The Demon Is Capitalism

A Demon of Our Design: Markets, Hedge Funds and the Perils of FInancial Innovation
By Richard Bookstaber
John Wiley & Sons, Inc., 2007

“Complexity cloaks chaos” concludes Richard Bookstaber in A Demon of Our Own Design. He draws on insider knowledge of recent Wall Street debacles to paint a future of bigger, more frequent financial collapses. The need to reinvigorate value-producing manufacturing becomes more severe with each crash: the attacks on the working class sharper.

Historically, many empires have been undone by letting go of their domestic manufacture-based economies. A seventeenth-century Spaniard enthused: “Let London manufacture… as long as our capital can enjoy them. …All the world serves [Madrid] and she serves nobody.” Eventually, London used its manufacturing to become the center of a new empire, while’s Spain’s empire declined.

Speculation: U.S. Imperialism’s Hidden Weakness

The financial sector now accounts for 31 percent of U. S. corporate profits — up from 20 percent in 1990 and 8 percent back in 1950. But, larger percentages of financial profits come from hedge fund speculation. New York Times business columnist Floyd Norris blames these financial “innovations” for spreading the housing-related credit market crisis.
On the other hand, China has a growing industrial economy allowing it to become an emerging imperialist competitor. Not long ago U.S. “experts” questioned China’s economic viability since Chinese banks carried too many non-performing loans. China Investment Corporation, the state-run investment fund, will spend two-thirds of its $200 billion shoring up these banks. Their percentage of “bad” loans has already dropped by half.
Chinese imperialists got this capital from exploiting workers in their vast, rapidly-expanding manufacturing sector. They can get away with it because capitalist leaders long ago hijacked the communist revolution. They’ve turned it into it’s opposite — another exploitive capitalist nightmare.

Spiral to Hell

Bookstaber gives a running account of financial “innovations” beginning in the 1980s. He explains the mathematics behind investment strategies that caused such infamous disasters as the 1987 crash and the demise of Long Term Capital Management. He worked with many of the players and admits to contributing to financial catastrophes.
He freely admits speculative “financial tools” help for only a few years. The investment community “invents” one speculative scheme after another trying to stay ahead of the inevitable payback. By now, the very design of financial markets insures a “liquidity spiral to hell.”

His solution is to reduce “tight coupling and complexity of financial transactions.” The financial markets shouldn’t use “every financial instrument that can be dreamt up.” Speculation shouldn’t rely on large sums of borrowed money. This “leverage” speeds up the spiral to catastrophe, spreading the danger to areas beyond the original investment. Bookstaber hopes “simpler financial instruments and less leverage will create a market that is more robust and survivable.”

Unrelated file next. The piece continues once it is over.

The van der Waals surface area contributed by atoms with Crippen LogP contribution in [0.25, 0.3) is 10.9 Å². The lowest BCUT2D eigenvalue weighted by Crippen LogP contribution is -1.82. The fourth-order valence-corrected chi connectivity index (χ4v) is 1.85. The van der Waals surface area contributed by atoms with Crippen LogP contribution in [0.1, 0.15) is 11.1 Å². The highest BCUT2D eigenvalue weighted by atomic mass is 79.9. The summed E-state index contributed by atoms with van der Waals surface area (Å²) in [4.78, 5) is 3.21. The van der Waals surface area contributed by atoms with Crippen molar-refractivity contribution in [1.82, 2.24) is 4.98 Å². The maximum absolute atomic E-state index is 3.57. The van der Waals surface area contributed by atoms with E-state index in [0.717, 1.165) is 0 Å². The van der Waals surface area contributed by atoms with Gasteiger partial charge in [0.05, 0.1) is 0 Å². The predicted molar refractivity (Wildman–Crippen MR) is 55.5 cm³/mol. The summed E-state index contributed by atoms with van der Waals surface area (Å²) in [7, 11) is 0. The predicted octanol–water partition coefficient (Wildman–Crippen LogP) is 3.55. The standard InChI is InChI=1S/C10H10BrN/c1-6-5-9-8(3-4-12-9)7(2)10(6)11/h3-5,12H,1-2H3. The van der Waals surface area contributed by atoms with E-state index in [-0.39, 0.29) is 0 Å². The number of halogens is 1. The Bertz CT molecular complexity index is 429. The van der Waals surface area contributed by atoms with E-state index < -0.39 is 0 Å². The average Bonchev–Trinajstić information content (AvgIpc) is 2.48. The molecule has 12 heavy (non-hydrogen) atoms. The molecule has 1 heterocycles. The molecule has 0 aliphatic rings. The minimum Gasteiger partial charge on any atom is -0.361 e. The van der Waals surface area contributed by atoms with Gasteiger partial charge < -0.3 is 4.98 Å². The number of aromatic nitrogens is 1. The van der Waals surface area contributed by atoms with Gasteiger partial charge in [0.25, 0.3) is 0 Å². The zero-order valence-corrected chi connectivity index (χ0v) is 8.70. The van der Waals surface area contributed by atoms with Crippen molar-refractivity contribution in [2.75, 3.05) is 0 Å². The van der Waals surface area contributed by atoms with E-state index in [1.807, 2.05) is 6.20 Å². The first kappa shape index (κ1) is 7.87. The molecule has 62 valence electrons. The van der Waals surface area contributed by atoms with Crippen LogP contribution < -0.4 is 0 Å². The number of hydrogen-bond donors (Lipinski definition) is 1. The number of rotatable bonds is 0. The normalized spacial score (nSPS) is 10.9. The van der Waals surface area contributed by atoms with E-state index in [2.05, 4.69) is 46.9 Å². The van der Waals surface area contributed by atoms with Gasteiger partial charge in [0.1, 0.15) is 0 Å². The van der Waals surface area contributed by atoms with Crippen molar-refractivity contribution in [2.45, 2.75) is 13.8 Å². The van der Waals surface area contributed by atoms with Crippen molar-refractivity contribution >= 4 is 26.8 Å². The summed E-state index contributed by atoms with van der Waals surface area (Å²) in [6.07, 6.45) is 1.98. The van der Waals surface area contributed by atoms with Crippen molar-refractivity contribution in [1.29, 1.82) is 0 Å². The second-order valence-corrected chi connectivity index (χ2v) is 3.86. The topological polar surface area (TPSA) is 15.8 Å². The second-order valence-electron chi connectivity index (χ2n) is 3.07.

He never asks why U.S. bosses turned to financial speculation in the first place. Industrial opportunities to extract surplus value and profit failed to keep pace with those of emerging imperialist competitors. U.S. financial titans were forced to speculate to keep up. Bookstaber’s solution is fanciful in this climate.

Workers Create All Value

The value of an automobile or airplane is greater than the sum of the parts that make it up. The amount of labor in production creates the increase in value. The boss can’t use this extra value until he sells the product. Marx called this part of the process exchange. Exchange itself doesn’t create any value.
As exchange becomes less connected to creation of value, it turns into speculation. One boss can make money at the expense of another, but no value is created in the exchange. That’s what increasingly opaque hedge funds are all about. Eventually the house of cards collapses if no extra value is created to back up these financial “tools.”

Ruling-class strategic thinkers have awakened to the danger and to the need to actually produce value. They are re-industrializing on the backs of low-paid immigrant and black labor, starting with expanding subcontractors.

Racist practices like this hurt all workers. The network of non-union subcontractors has grown to include low-paid sub-assembly and assembly factories. Conditions in traditional union plants — with older white and black workers — are being driven down to subcontractor levels. Even in union facilities, the new hires get paid half what veteran co-workers make. The bosses may not be able to stop speculation, but they can and will attack us.

Re-industrialization with low-paid domestic labor is only the beginning. The bosses hope to rein in emerging imperialist competitors like Russia and China through control of Mideast oil. The current wars are only a prelude to more bloody oil wars. Eventually, direct confrontation will be necessary, leading to world war.

Poverty, war, racism and economic crisis are the demons of the capitalist design. We need a new design that produces for the needs of our class, not the profits of the bosses — communism.

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One thought on “The Demon Is Capitalism

  1. Reed Gave says:

    What a good way to introduce


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